One of the signers of the Declaration of Independence, was born at Shadwell, Albemarle County, Virginia, on the 2d April, 1743. He was elected a member of the Virginia Legislature in 1769. On the 12th March, 1773, was appointed a member of the first committee of correspondence established by the Colonial Legislatures, and on the 27th March, 1775, elected to represent Virginia in the General Congress of the Confederated Colonies assembled at Philadelphia. He was chairman of the committee that drew up the declaration, setting forth the causes and necessity of resorting to arms. . . . On the 1st June, 1779, he was elected Governor of Virginia. On the 6th June, 1783, he was again elected a delegate to Congress. On the 10th March, 1785, he was appointed Minister Plenipotentiary at the Court of Versailles. October, 1789, he returned home, and accepted the responsible position of Secretary of State. December 31, 1793, he resigned, and retired once more to private life. In 1797, he was elected Vice-President of the United States. At the end of four years, he was a candidate, and was by the House of Representatives elected President; and on the 4th March, 1801, took the oath of office. He was subsequently re-elected. He died at Monticello, July 4, 1826, aged 84 years. [P. 6.]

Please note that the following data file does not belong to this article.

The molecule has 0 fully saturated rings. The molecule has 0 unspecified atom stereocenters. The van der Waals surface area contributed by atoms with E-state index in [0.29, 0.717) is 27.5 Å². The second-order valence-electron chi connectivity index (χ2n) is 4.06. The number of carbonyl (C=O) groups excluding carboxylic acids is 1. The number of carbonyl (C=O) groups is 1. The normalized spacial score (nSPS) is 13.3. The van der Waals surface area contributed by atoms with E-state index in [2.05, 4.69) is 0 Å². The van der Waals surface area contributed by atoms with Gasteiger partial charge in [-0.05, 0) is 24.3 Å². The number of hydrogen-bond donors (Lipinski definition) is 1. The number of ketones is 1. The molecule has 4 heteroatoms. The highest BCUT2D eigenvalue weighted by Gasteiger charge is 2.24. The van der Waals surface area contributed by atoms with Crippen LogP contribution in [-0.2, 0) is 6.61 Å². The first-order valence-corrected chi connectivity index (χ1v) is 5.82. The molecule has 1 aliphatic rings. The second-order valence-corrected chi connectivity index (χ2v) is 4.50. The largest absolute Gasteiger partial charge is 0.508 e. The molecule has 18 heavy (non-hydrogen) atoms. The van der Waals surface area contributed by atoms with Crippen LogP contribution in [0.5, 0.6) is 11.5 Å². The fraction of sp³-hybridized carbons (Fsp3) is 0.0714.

Catalogue of the National Portraits in Independence Hall: comprising many of those of the Signers of the Declaration of Independence and other distinguished persons connected with the early history of the efforts which resulted in the glorious Liberty we now enjoy. Philadelphia. 1856.